In application of statistics such as modeling, standardization is defined as adjusting different
values to a common scale; normalization of scores – i.e. aligning distributions to a normal distribution – is a typical standardization process. From an
organizational perspective, a traditional Fordist system of mass production can define a standardization process; in other words, uniformizing tasks. I would like to dedicate this post to another
type of standardization process, a phenomenon that can be observed in most large organization, the behavioral standardization.
A wrong corporate culture - as defined by the Deal and Kennedy culture framework - is not optimal to support the organization’s activities; a potential outcome of an inadequate culture can be
inciting employees to adopt smooth attitudes in line with their workplace, avoiding to put themselves at risk by expressing their opinion. Behavioral standardization is often a creeping
phenomenon; there is not necessarily a stated desire coming from the employee or derived from the working environment to modify the employee attitude, but some tricks exist to fight behavioral
standardization and to avoid falling into this trap:
- Embrace opinions and keep interpreting advices: Colleagues’ opinions are valuable because you do keep your free will at the end; but remain vigilant with recommendations, particularly those concerning behavioral aspects; bear in mind that people may be tempted that you behave as they would do;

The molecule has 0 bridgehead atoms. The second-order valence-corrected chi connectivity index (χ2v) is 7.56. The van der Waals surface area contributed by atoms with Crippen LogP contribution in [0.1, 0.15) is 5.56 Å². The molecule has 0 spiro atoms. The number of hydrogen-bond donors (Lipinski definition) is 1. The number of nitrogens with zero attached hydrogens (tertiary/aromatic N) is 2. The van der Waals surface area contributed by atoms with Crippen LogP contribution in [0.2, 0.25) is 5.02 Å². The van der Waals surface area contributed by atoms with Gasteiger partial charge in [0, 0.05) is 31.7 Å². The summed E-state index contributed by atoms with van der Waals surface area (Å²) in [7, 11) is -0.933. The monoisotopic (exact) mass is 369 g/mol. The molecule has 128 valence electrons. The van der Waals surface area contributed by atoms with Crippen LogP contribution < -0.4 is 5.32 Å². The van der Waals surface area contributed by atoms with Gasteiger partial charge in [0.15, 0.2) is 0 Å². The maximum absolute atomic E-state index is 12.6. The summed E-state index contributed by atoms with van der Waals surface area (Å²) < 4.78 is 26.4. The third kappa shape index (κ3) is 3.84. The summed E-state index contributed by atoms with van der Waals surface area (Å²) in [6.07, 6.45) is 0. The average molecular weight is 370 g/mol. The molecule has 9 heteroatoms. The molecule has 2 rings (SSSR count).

- Find a model, but do not mimic it: It can be constructive to copying some behaviors or attitudes of people that one takes as example; but do never mimic that person. Bear in mind that the success of one person depends on a wide spectrum of criteria (e.g. academic and professional experiences, seniority, luck, etc.), only your own traits can make you successful;
- Keep in mind that internal assessments are subjective: Internal assessments are originally made to improve your skills and competencies; this exercise can nevertheless easily derive to make you come into a shape. In my opinion, those assessments are valuable for quantitative assessments - e.g. the quantity and the quality of the work you have been through - not for qualitative ones; this is then your responsibility to interpret those assessments.
Employees not afraid of expressing their opinions in a constructive way are those that create a tangible added value for any organization. If you have been hired for a role, this is because your employer is convinced that you can perform the job; but you really can distinguish yourself from the competition by bringing new ideas an implementing them, and this can only be performed through your own personality. While remaining respectful and humble, do never try to normalize your traits, this is what really makes you unique.